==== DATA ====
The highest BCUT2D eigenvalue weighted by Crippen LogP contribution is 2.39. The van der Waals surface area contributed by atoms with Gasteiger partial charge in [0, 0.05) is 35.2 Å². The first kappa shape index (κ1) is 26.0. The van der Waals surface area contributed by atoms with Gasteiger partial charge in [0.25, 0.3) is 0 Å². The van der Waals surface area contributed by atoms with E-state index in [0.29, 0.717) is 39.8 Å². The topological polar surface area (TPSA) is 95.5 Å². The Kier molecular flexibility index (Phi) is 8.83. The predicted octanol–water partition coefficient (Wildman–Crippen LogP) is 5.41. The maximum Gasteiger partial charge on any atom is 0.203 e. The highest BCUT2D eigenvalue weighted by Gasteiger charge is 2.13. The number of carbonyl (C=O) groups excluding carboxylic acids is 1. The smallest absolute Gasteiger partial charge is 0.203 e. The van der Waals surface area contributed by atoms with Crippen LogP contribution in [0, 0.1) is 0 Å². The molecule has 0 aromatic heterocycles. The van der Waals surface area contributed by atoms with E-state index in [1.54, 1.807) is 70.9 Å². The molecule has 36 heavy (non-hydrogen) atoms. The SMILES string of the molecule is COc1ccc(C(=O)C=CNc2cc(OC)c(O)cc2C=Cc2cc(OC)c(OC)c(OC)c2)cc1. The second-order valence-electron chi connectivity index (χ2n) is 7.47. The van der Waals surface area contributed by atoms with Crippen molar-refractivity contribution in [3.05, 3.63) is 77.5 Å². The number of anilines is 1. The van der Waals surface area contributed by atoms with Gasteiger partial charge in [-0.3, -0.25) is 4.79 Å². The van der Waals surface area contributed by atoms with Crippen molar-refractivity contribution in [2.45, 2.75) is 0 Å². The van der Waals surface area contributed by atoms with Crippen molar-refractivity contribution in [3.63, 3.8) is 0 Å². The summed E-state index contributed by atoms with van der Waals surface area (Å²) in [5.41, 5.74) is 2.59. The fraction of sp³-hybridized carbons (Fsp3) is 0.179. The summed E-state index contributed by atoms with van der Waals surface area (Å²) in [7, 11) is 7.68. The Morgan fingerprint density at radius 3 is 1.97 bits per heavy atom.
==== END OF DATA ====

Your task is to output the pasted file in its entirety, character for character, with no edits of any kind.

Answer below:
The highest BCUT2D eigenvalue weighted by Crippen LogP contribution is 2.39. The van der Waals surface area contributed by atoms with Gasteiger partial charge in [0, 0.05) is 35.2 Å². The first kappa shape index (κ1) is 26.0. The van der Waals surface area contributed by atoms with Gasteiger partial charge in [0.25, 0.3) is 0 Å². The van der Waals surface area contributed by atoms with E-state index in [0.29, 0.717) is 39.8 Å². The topological polar surface area (TPSA) is 95.5 Å². The Kier molecular flexibility index (Phi) is 8.83. The predicted octanol–water partition coefficient (Wildman–Crippen LogP) is 5.41. The maximum Gasteiger partial charge on any atom is 0.203 e. The highest BCUT2D eigenvalue weighted by Gasteiger charge is 2.13. The number of carbonyl (C=O) groups excluding carboxylic acids is 1. The smallest absolute Gasteiger partial charge is 0.203 e. The van der Waals surface area contributed by atoms with Crippen LogP contribution in [0, 0.1) is 0 Å². The molecule has 0 aromatic heterocycles. The van der Waals surface area contributed by atoms with E-state index in [1.54, 1.807) is 70.9 Å². The molecule has 36 heavy (non-hydrogen) atoms. The SMILES string of the molecule is COc1ccc(C(=O)C=CNc2cc(OC)c(O)cc2C=Cc2cc(OC)c(OC)c(OC)c2)cc1. The second-order valence-electron chi connectivity index (χ2n) is 7.47. The van der Waals surface area contributed by atoms with Crippen molar-refractivity contribution in [3.05, 3.63) is 77.5 Å². The number of anilines is 1. The van der Waals surface area contributed by atoms with Gasteiger partial charge in [-0.3, -0.25) is 4.79 Å². The van der Waals surface area contributed by atoms with Crippen molar-refractivity contribution in [2.45, 2.75) is 0 Å². The van der Waals surface area contributed by atoms with Crippen molar-refractivity contribution in [3.63, 3.8) is 0 Å². The summed E-state index contributed by atoms with van der Waals surface area (Å²) in [5.41, 5.74) is 2.59. The fraction of sp³-hybridized carbons (Fsp3) is 0.179. The summed E-state index contributed by atoms with van der Waals surface area (Å²) in [7, 11) is 7.68. The Morgan fingerprint density at radius 3 is 1.97 bits per heavy atom.